At the Daily Mirror, we believe that climate change is one of the greatest threats that we, as Sri Lankans, will face in the future. Therefore, we intend to provide our readers with local and international content with the objective to educate and inspire. We would also like to learn from our valued readers about any ongoing initiatives in making Sri Lanka a more sustainable nation.
We aim to explore sustainable ways of living that have the most positive impact on not just our natural environment, but also for humans and animals.
While topics such as global warming, pollution, and inequality are confronting, we believe it's time the media stopped shying away from these issues and became an active participant in finding solutions - and we hope you will join us.
Cetaceans, the marine mammals that include dolphins, porpoises and whales are some of the most intelligent animals on the planet and like most wild animals, suffer immensely in captivity.
The methods to bring wild dolphins to marine attractions that include theme parks like SeaWorld, swimming with dolphin experiences, and dolphinariums around the world is cruel, as anyone who has seen the Oscar-winning documentary ‘The Cove’ can attest to, as they witness pods of dolphins being cornered, split from their pods and driven into nets for capture.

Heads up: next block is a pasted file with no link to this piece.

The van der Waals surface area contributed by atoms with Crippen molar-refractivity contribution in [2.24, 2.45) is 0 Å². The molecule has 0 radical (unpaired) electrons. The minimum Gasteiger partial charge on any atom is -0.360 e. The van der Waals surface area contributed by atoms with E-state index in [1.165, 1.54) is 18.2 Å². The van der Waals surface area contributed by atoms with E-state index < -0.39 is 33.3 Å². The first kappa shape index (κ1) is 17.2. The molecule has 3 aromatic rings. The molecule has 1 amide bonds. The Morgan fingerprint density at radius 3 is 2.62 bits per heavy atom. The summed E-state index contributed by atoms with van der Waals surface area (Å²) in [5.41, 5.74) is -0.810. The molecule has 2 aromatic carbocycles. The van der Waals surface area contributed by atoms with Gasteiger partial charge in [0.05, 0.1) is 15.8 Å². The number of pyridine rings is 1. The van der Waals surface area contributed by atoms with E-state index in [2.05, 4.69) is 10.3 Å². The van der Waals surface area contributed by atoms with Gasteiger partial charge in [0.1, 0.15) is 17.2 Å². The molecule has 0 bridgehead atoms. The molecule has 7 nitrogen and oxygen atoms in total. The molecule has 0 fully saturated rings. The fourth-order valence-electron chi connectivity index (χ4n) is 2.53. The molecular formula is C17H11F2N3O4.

While breeding dolphins and other cetaceans into captivity is often justified as “conservation” efforts, even those establishments with high animal welfare standards have cause for criticism. Ideally, cetaceans in captivity should only be those that are too sick or injured to survive in the wild.
TripAdvisor, the world’s largest travel review site, and associated company Viator echoed these sentiments in their media release on October 2: “Trip Advisor will no longer sell tickets to or generate revenue from, any attraction that continues to contribute to the captivity of future generations of cetaceans”
“As a result, any commercial facility that either breeds or imports cetaceans for public display will be banned from sale on TripAdvisor and Viator. Products currently on sale and found to breach the new rules will be removed over the next few months, with the policy in full force by the end of 2019. The new policy will not apply to seaside sanctuaries that provide care to cetaceans already in captivity”
“The decision follows an extensive consultation process with a range of experts, including marine biologists, zoologists and conservationists, and considered the scientific evidence and arguments presented from all sides. It continues TripAdvisor’s commitment to improving the welfare of animals globally, particularly animals in tourism.”
“The extensive evidence presented to us by the experts was compelling. Whales and dolphins do not thrive in limited captive environments, and we hope to see a future where they live as they should - free and in the wild,” commented Dermot Halpin, President, TripAdvisor Experiences and Rentals. “We believe the current generation of whales and dolphins in captivity should be the last, and we look forward to seeing this position adopted more widely throughout the travel industry.”
In 2003, India banned the keeping of dolphins for public entertainment and more recently, Canada passed legislation banning whales, dolphins and porpoises from being bred or held in captivity.